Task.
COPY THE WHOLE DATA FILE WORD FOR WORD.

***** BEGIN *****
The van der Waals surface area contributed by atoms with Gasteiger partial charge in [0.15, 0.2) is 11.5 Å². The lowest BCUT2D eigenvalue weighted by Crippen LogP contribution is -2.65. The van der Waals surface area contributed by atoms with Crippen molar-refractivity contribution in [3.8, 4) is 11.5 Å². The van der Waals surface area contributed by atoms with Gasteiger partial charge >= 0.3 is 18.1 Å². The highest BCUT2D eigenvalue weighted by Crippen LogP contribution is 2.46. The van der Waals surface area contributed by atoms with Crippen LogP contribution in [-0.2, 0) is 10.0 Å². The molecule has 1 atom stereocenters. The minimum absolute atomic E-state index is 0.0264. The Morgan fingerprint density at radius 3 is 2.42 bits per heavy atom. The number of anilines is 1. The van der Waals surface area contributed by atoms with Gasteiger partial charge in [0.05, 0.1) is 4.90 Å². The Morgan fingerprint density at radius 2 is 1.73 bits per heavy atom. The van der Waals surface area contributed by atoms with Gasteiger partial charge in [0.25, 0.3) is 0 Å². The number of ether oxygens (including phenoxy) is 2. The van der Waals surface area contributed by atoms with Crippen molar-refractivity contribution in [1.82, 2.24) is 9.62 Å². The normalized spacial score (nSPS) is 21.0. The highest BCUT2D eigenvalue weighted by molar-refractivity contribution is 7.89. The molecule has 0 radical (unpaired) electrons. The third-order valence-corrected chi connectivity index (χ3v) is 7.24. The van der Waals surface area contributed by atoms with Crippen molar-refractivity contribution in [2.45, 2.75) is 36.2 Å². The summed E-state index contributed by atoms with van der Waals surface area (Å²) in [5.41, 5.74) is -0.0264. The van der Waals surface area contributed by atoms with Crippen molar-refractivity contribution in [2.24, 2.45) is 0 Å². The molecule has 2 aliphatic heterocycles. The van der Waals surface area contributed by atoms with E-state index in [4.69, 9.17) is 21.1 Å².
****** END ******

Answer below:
The van der Waals surface area contributed by atoms with Gasteiger partial charge in [0.15, 0.2) is 11.5 Å². The lowest BCUT2D eigenvalue weighted by Crippen LogP contribution is -2.65. The van der Waals surface area contributed by atoms with Crippen molar-refractivity contribution in [3.8, 4) is 11.5 Å². The van der Waals surface area contributed by atoms with Gasteiger partial charge >= 0.3 is 18.1 Å². The highest BCUT2D eigenvalue weighted by Crippen LogP contribution is 2.46. The van der Waals surface area contributed by atoms with Crippen LogP contribution in [-0.2, 0) is 10.0 Å². The molecule has 1 atom stereocenters. The minimum absolute atomic E-state index is 0.0264. The Morgan fingerprint density at radius 3 is 2.42 bits per heavy atom. The number of anilines is 1. The van der Waals surface area contributed by atoms with Gasteiger partial charge in [0.05, 0.1) is 4.90 Å². The Morgan fingerprint density at radius 2 is 1.73 bits per heavy atom. The van der Waals surface area contributed by atoms with Gasteiger partial charge in [0.25, 0.3) is 0 Å². The number of ether oxygens (including phenoxy) is 2. The van der Waals surface area contributed by atoms with Crippen molar-refractivity contribution in [1.82, 2.24) is 9.62 Å². The normalized spacial score (nSPS) is 21.0. The highest BCUT2D eigenvalue weighted by molar-refractivity contribution is 7.89. The molecule has 0 radical (unpaired) electrons. The third-order valence-corrected chi connectivity index (χ3v) is 7.24. The van der Waals surface area contributed by atoms with Crippen molar-refractivity contribution in [2.45, 2.75) is 36.2 Å². The summed E-state index contributed by atoms with van der Waals surface area (Å²) in [5.41, 5.74) is -0.0264. The van der Waals surface area contributed by atoms with Crippen molar-refractivity contribution in [2.24, 2.45) is 0 Å². The molecule has 2 aliphatic heterocycles. The van der Waals surface area contributed by atoms with E-state index in [4.69, 9.17) is 21.1 Å².